American companies have responded to the Democrats’ new health care entitlement the only way they can – by anticipating how much it’s going to cost them to implement:
On top of AT&T’s $1 billion, the writedown wave so far includes Deere & Co., $150 million; Caterpillar, $100 million; AK Steel, $31 million; 3M, $90 million; and Valero Energy, up to $20 million. Verizon has also warned its employees about its new higher health-care costs, and there will be many more in the coming days and weeks.
President Obama and his Democratic cronies have been saying for more than a year that the plan will save Americans money while allowing them to keep their current coverages. Those claims have been bald-faced lies from the beginning and corporate America’s reaction to the program demonstrates the central fallacy that Democrats have been peddling: that we can get something – coverage for the poor – for nothing.
Now Democrats are hacked off at these companies for having the temerity to have done an economic analysis and revealing that the emperor has no clothes:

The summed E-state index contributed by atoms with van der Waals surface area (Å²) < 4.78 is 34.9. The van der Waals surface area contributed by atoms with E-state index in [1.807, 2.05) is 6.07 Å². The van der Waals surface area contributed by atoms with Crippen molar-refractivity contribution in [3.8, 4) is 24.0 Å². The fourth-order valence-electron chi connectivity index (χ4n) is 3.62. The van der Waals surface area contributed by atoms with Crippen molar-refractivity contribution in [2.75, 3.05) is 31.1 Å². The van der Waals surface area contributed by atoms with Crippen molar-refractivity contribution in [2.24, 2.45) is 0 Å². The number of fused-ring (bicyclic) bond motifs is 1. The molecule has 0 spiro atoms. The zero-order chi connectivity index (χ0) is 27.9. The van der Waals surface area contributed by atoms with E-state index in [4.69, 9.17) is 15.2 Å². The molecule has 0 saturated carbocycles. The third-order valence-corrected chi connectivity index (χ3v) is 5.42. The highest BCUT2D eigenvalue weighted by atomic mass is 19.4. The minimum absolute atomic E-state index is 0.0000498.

Henry Waxman and House Democrats announced yesterday that they will haul these companies in for an April 21 hearing because their judgment “appears to conflict with independent analyses, which show that the new law will expand coverage and bring down costs.”
Jennifer Rubin says it very well in response:
this is par for the course: a complete disregard for the consequences of their own handiwork, the bullying of private enterprise, and the determination to politicize what were once economic and legal judgments. One can see in the Democrats’ fury the desperate attempt to conceal the implications of their monstrous legislation, to maintain as long as possible the fiction that ObamaCare is a great cost-saver, and boon to employers. It’s going to be hard to keep up the charade, for as the editors note, ObamaCare “was such a shoddy, jerry-rigged piece of work that the damage is coming sooner than even some critics expected.”
We shouldn’t be surprised. Liberal Democrats were dead-set on passing healthcare reform – and I do mean dead set – for one reason: It is part of their agenda to create an all-encompassing welfare state, whether voters want it or not. So they did it, without regard to the economic consequences to the people and organizations that do the real work of making America go.